John of St. Thomas observes in the beginning of his commentary on this third question that St. Thomas divides it into two parts: 1. the person assuming (a. 1-5); 2. the manner of the assumption (a. 6-8).

First Article: Whether It Is Fitting For A Divine Person To Assume

Cajetan says the purport of this title is to show that the question of this article concerns the divine person as such, so far as we introduce a mental distinction between person and the divine nature.[659]

State of the question. It is apparent from the first two difficulties presented at the beginning of the article, namely, that there is no possibility of any addition to a divine person because this person is in Himself infinitely perfect. Also incommunicability belongs to the concept of person.

Conclusion. To assume a nature is most properly befitting to a person.

Authoritative proof. St. Augustine, who is quoting St. Fulgentius, says: "This God, that is, the Only-begotten One, took the form, that is, the nature of a servant to His own person."

Proof from reason. It may be expressed in syllogistic form as follows: The word "assume," which practically means to take to oneself, is both the principle and the term of an act. But only a person can be both the principle and term of an act. Therefore only a person can assume.

The other articles of this question will bring out more clearly the meaning of the adverb "most properly."

Proof of minor. It belongs to a person to act, for actions are attributed to supposita, and a person is that which by itself separately exists and acts. Moreover a person is the term of this assumption, because the union took place in the person and not in the nature.

Assumption is properly an action by which the human nature is drawn into the subsistence of the Son, so that it may subsist by this subsistence. Hence this action not only produces in the human nature of Christ a relation of dependence on the Word, but communicates to it the personality of the Word.

Reply to first objection. No addition is made to the divine person, who is infinite. But what is divine is united to man. Hence not God, but man is perfected.

Reply to second objection. "A divine person is said to be incommunicable inasmuch as it cannot be predicated of several supposita, but nothing prevents several things being predicated of the person.... But this is proper to a divine person, on account of its infinity, that there should be a concourse of natures in it, in subsistence."[660]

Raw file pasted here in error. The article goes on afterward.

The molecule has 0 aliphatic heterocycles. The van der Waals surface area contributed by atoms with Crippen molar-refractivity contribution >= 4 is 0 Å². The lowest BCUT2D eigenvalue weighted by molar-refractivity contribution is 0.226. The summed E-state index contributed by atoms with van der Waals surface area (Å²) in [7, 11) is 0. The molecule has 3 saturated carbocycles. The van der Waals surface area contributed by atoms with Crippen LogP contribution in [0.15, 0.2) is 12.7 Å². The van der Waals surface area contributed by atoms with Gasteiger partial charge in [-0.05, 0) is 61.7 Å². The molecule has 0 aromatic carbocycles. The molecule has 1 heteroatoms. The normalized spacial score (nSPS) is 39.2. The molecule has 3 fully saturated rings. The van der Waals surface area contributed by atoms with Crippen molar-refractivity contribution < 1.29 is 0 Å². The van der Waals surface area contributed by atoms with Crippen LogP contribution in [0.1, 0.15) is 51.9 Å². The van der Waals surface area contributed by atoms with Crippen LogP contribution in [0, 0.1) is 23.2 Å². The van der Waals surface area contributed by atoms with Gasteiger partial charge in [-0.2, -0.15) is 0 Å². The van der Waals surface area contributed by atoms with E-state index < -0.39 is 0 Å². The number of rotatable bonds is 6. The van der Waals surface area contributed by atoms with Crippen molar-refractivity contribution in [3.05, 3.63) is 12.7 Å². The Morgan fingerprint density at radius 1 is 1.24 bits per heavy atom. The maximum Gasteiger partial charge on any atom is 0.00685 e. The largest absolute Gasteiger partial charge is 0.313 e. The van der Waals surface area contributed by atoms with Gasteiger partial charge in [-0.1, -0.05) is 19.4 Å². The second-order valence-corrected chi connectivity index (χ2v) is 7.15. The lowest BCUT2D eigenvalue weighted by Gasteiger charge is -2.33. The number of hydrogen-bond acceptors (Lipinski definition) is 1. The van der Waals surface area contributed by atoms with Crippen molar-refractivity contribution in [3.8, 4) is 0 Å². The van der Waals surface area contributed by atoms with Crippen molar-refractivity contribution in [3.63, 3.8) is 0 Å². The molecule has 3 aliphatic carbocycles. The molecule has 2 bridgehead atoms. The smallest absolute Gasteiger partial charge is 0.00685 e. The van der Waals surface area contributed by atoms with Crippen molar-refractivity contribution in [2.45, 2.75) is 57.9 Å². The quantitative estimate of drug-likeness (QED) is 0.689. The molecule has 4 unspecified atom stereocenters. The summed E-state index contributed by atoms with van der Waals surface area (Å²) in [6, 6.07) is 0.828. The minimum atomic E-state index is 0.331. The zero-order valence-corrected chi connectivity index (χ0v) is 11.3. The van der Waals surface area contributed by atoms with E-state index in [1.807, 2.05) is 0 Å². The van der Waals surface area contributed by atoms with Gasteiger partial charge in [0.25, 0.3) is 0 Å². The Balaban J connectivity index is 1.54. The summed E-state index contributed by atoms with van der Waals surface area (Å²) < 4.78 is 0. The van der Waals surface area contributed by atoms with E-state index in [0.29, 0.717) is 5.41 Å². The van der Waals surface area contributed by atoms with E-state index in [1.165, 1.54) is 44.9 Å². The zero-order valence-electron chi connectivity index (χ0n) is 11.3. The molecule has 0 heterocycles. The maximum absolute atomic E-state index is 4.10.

Doubt. Does the termination of another nature belong exclusively to a divine person, so that it would be repugnant to every created or creatable personality? Can an angel, for example, or a devil assume the human nature? Some thought that St. John the Baptist was an angel incarnate, and that Antichrist will be a devil incarnate.

Reply. It is the common teaching among theologians that no created person can assume a nature into union with its suppositum. So say Cajetan, Soto, Alvarez, Medina, Suarez, Vasquez, Billuart. The reason is that finite personality derives its limitation and species from the nature whose complement and term it is. Although subsistence is the mode and term of the nature, it does not specify the nature, but is specified by it. Thus we speak of the human personality, or of the angelic personality; hence it implies a contradiction for the same personality of one nature to terminate another. On the contrary, the divine personality because of its infinity, as St. Thomas says,[661] is above both genus and species and contains formally and eminently the power of all possible personalities.

Second Article: Whether It Is Befitting To The Divine Nature To Assume

State of the question. The meaning of the title is, as Cajetan remarks, whether de facto it is true that the Deity, or rather God, assumed the human nature.[662]

It seems not to be true, because the union did not take place in the nature, but in the person; also because to assume in this manner could be said of the three persons.

Nevertheless, St. Augustine or rather St. Fulgentius, who is quoted in the counter-argument, says that the divine nature took our nature.

Conclusion. In the strictest sense a person is said to assume inasmuch as it is both principle and term of the assumption. In a secondary sense, however, it can be said that the Deity or God assumed the human nature inasmuch as the Deity was the principle of the assumptive act but not its term. The whole article must be read.[663]

All the other articles of this question, on the supposition of the real possibility, even of the very fact of the incarnation of the Word, examine what else was either possible or impossible. I say: "on the supposition of the real possibility of the incarnation of the Word," which, as already stated, is neither demonstrated by reason alone, nor can be disproved, but is persuaded and defended against those denying it, and is firmly held by faith.

Third Article: Whether The Nature Abstracted From The Personality Can Assume

State of the question. The meaning of the title is: Can the divine nature assume a nature different from its own, if by God we understand, in the way the pagans and Jews imagine Him to exist, without personal relations and without persons, as our Catholic faith acknowledges to be in Him?

It seems that the divine nature cannot so assume; because, as stated above, it befits the nature to assume because of the person, and because the union took place not in the nature, but in the person.

Reply. It is affirmed, nevertheless, that the divine nature can assume our nature.